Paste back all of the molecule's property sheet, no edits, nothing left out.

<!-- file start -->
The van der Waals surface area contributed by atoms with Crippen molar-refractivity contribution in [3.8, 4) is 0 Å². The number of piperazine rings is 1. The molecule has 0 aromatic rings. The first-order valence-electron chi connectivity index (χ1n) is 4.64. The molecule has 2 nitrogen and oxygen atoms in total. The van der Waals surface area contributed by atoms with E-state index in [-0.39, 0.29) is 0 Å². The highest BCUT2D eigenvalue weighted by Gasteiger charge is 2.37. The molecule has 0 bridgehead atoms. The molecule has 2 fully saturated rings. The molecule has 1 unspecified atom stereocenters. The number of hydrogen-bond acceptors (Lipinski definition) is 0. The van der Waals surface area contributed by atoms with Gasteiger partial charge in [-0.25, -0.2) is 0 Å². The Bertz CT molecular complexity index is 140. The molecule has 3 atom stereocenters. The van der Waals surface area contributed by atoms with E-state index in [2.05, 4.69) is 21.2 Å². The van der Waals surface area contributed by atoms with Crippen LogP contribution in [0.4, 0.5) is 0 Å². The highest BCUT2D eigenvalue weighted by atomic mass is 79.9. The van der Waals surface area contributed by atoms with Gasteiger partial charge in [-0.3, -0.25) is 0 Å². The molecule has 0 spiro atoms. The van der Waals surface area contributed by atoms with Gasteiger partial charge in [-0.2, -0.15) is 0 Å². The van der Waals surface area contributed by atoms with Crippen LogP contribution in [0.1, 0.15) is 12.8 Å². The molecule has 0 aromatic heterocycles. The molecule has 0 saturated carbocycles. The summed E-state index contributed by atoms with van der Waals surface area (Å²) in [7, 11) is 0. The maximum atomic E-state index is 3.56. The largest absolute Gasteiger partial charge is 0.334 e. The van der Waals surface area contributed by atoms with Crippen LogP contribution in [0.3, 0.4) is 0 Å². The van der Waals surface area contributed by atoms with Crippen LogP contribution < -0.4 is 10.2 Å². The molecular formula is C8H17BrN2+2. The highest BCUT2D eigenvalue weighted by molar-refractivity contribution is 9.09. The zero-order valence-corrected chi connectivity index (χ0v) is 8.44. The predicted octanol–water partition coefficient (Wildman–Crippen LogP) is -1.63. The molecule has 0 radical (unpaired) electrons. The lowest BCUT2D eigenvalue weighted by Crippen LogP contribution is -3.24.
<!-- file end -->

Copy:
The van der Waals surface area contributed by atoms with Crippen molar-refractivity contribution in [3.8, 4) is 0 Å². The number of piperazine rings is 1. The molecule has 0 aromatic rings. The first-order valence-electron chi connectivity index (χ1n) is 4.64. The molecule has 2 nitrogen and oxygen atoms in total. The van der Waals surface area contributed by atoms with E-state index in [-0.39, 0.29) is 0 Å². The highest BCUT2D eigenvalue weighted by Gasteiger charge is 2.37. The molecule has 0 bridgehead atoms. The molecule has 2 fully saturated rings. The molecule has 1 unspecified atom stereocenters. The number of hydrogen-bond acceptors (Lipinski definition) is 0. The van der Waals surface area contributed by atoms with Gasteiger partial charge in [-0.25, -0.2) is 0 Å². The Bertz CT molecular complexity index is 140. The molecule has 3 atom stereocenters. The van der Waals surface area contributed by atoms with E-state index in [2.05, 4.69) is 21.2 Å². The van der Waals surface area contributed by atoms with Crippen LogP contribution in [0.4, 0.5) is 0 Å². The highest BCUT2D eigenvalue weighted by atomic mass is 79.9. The van der Waals surface area contributed by atoms with Gasteiger partial charge in [-0.3, -0.25) is 0 Å². The molecule has 0 spiro atoms. The van der Waals surface area contributed by atoms with Gasteiger partial charge in [-0.2, -0.15) is 0 Å². The van der Waals surface area contributed by atoms with Crippen LogP contribution in [0.1, 0.15) is 12.8 Å². The molecule has 0 aromatic heterocycles. The molecule has 0 saturated carbocycles. The summed E-state index contributed by atoms with van der Waals surface area (Å²) in [7, 11) is 0. The maximum atomic E-state index is 3.56. The largest absolute Gasteiger partial charge is 0.334 e. The van der Waals surface area contributed by atoms with Crippen LogP contribution in [0.3, 0.4) is 0 Å². The van der Waals surface area contributed by atoms with Crippen LogP contribution < -0.4 is 10.2 Å². The molecular formula is C8H17BrN2+2. The highest BCUT2D eigenvalue weighted by molar-refractivity contribution is 9.09. The zero-order valence-corrected chi connectivity index (χ0v) is 8.44. The predicted octanol–water partition coefficient (Wildman–Crippen LogP) is -1.63. The molecule has 0 radical (unpaired) electrons. The lowest BCUT2D eigenvalue weighted by Crippen LogP contribution is -3.24.